Context: Weight-based dosing of GH is the standard of care for short children, although IGF-I is thought to be the main mediator of GH actions on growth. Objective: The objective of the study was to test whether IGF-I levels achieved during GH therapy are determinants of the growth responses to GH treatment. Design: This was a 2-yr, open-label, randomized, IGF-I concentration-controlled trial. Prepubertal short children [n = 172, mean age 7.53 yr, mean height SD score (HT-SDS) -2.64] with low IGF-I levels (mean IGF-I SDS -3.56) were randomized to receive one of two GH dose-titration arms in which GH dosage was titrated to achieve an IGF-I SDS at the mean [IGF(low) group, n = 70] or the upper limit of the normal range [+2 SDS, IGF (high) group, n = 68] or to a comparison group of conventional GH dose of 40 μg/kg/d (n = 34). Setting: The study was conducted in a multicenter, outpatient setting. Primary Outcome Measure: Change in HT-SDS over 2 yr was measured. Results: One hundred forty-seven patients completed the trial. Target IGF-I levels were achieved in the dose-titration arms within 6-9 months. The changes in HT-SDS were +1.0, +1.1, and +1.6 for conventional, IGF(low), and IGF(high), respectively, with IGF (high) showing significantly greater linear growth response (P < 0.001, compared with the other two groups). The IGF(high) arm required higher doses (<2.5 times) than the IGF(low) arm, and these GH doses were highly variable (20-346 μg/kg/d). Multivariate analyses suggested that the rise in the IGF-I SDS significantly impacted height outcome along with the GH dose and the pretreatment peak-stimulated GH level. Conclusion: IGF-I-based GH dosing is clinically feasible and allows maintaining serum IGF-I concentrations within the desired target range. Titrating the GH dose to achieve higher IGF-I targets results in improved growth responses, although at higher average GH doses.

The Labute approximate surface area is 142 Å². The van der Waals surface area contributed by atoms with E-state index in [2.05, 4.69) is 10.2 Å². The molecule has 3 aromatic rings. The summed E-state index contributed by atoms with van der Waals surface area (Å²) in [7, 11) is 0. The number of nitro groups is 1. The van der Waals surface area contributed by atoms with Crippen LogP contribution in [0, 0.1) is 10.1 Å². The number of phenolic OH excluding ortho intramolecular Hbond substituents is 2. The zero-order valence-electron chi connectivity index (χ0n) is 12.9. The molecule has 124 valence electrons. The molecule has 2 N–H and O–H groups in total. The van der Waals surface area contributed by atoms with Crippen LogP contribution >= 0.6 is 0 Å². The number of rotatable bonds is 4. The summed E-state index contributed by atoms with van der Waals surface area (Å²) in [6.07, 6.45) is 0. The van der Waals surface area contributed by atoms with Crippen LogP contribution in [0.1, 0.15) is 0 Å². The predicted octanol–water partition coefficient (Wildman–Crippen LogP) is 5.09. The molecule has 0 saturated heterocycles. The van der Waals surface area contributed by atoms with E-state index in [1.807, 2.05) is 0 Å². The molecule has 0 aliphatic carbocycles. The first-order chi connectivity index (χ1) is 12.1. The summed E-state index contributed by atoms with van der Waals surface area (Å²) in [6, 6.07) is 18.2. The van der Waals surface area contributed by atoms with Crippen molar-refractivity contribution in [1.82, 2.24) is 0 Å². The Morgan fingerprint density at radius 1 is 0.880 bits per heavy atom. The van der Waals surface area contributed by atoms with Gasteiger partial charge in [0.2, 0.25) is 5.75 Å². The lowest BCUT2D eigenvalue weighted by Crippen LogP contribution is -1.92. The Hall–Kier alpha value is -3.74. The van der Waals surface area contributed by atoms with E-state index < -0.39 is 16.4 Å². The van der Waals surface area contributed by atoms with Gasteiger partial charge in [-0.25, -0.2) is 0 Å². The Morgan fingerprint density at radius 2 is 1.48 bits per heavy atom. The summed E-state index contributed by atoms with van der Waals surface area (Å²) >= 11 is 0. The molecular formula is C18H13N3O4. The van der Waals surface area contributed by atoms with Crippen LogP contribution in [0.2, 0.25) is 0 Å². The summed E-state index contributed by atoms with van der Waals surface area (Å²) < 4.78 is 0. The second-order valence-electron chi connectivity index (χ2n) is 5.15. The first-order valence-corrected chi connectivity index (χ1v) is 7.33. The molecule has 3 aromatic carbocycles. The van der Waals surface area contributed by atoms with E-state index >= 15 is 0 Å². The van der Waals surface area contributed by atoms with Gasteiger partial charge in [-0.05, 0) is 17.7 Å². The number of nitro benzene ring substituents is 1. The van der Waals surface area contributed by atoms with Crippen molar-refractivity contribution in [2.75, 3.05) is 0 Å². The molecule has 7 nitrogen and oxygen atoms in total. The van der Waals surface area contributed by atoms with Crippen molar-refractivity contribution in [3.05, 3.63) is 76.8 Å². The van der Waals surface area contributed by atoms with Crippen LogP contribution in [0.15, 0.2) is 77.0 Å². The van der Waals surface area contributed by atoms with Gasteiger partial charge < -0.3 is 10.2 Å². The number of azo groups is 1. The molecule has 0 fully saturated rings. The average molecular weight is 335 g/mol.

ASJC Scopus subject areas
- Endocrinology, Diabetes and Metabolism
- Clinical Biochemistry
- Biochemistry, medical